Now that we know the name of the theme let’s check the WordPress theme directory. In this specific case, the theme was present.
So the only thing we did was to install the theme using the appropriate WordPress feature.
If your theme was not present try searching for it via Google. Chances are it’s for sale and you can continue to use your theme.
If you really can’t find it then the only option will be to search for a new theme that you like. In this case, you can search the theme directory on the WordPress website or themeforest. On that note you might be interested in my review of Avada,the best selling theme on Themeforest.
Now we find ourselves with our WordPress installation working and the theme installed correctly.
Importing content from the old site
Now let’s move on to the most important part of all if you want to transfer from WordPress.com to WordPress.org without losing your content.
However, as a first step, we need to get rid of unnecessary content. With each new installation, WordPress creates a blog post (called “ciao mondo!” in the Italian version) and some other pages.
On the new WordPress installation, we then go to the articles section and pages section and move the content to the trash.
Now we have an empty site, completely devoid of content.
Let’s export the content from the old site. From the admin panel go to tools -> export
This interface allows us to export the contents and the multimedia library. Let’s click on “Export all” and WordPress will create the export file.
We can download the export file directly from this page, or from the download link we will receive via email.
To be safe, let’s also download the media library export file.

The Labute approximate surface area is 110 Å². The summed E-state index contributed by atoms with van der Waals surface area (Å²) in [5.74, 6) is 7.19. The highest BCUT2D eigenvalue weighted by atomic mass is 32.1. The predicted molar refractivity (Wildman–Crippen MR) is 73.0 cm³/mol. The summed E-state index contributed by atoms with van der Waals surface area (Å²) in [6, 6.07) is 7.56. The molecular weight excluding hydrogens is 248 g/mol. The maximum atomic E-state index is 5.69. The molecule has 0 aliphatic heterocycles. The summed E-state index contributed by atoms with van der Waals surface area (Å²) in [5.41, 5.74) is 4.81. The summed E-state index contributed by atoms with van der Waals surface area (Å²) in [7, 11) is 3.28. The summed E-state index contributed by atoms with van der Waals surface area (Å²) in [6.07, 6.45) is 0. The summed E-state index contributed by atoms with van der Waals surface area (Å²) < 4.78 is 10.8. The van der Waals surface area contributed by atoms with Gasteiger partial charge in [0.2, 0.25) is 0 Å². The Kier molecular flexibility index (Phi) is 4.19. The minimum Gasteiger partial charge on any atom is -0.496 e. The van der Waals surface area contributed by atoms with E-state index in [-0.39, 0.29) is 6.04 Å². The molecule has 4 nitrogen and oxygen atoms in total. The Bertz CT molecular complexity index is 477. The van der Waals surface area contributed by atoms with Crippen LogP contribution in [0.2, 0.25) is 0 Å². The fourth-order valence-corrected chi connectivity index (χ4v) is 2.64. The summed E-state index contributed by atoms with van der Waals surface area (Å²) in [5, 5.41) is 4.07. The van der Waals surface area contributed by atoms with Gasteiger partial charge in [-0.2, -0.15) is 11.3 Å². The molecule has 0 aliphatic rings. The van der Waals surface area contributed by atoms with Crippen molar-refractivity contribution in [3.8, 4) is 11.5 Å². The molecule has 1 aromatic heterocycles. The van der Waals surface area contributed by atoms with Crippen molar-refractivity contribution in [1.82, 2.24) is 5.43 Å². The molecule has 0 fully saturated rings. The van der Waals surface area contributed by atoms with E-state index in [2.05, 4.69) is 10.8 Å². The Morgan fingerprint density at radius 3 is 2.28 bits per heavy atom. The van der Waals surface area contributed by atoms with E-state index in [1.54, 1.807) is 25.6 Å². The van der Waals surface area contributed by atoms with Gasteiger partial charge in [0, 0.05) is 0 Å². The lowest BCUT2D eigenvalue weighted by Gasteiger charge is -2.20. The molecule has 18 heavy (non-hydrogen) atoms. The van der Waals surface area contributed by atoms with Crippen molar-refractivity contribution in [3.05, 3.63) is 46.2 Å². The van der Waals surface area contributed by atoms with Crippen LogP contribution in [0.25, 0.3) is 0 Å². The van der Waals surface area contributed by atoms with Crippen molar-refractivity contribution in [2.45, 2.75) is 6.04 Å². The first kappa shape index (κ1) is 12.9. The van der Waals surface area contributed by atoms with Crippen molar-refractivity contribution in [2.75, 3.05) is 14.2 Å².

Unzip the export zip file, which should contain an export file in .xml format if there are no errors.
Now let’s go back to the new installation, the one without content and proceed with the import.
Go to Tools -> Import and install the WordPress import plugin by clicking “install now”.
Let’s then start the import, uploading the xml file we downloaded earlier.
At this stage WordPress asks us who to assign the content we are going to import to, in this case, I selected the administrator user.
It’s important to check the “download and import attachments” option so that all media is imported within the media library.
Now we will see the page with the result of the import. You can visit the site and you’ll see all your content present, even if the homepage is different don’t worry, we’re going to fix it easily in the next step.
In our case we see some errors: the article type “feedback” is not valid. Otherwise, the import has been completed successfully.
Setting up the homepage
If your site’s homepage was showing the latest articles, you won’t notice any difference. Otherwise, a simple change to the settings is needed.
Usually, we tend to set the homepage as a static page that presents our site, and then create a page (usually called a blog) that shows the latest articles.
If this is your case go into the WordPress admin panel and go to settings -> reading
Select the option to set a static page as the homepage of your site and from the drop-down menu choose the pages you want to use as the homepage and as the articles page.
Now we should almost be there unless you use a contact form.
Setting of the menu
With this type of migration, the menus are not copied to the new site. You will then need to create the menus you need manually and associate them with the correct locations.
You can do this with a few clicks from the admin interface at Appearance -> Menus.
Setting up the contact form
WordPress.com uses a contact form plugin that is not available for the hosted version of WordPress.
This means that if you have decided to move from WordPress.com to WordPress.org your form will stop working. You will see a code inside a curly bracket instead, this code is called a shortcode.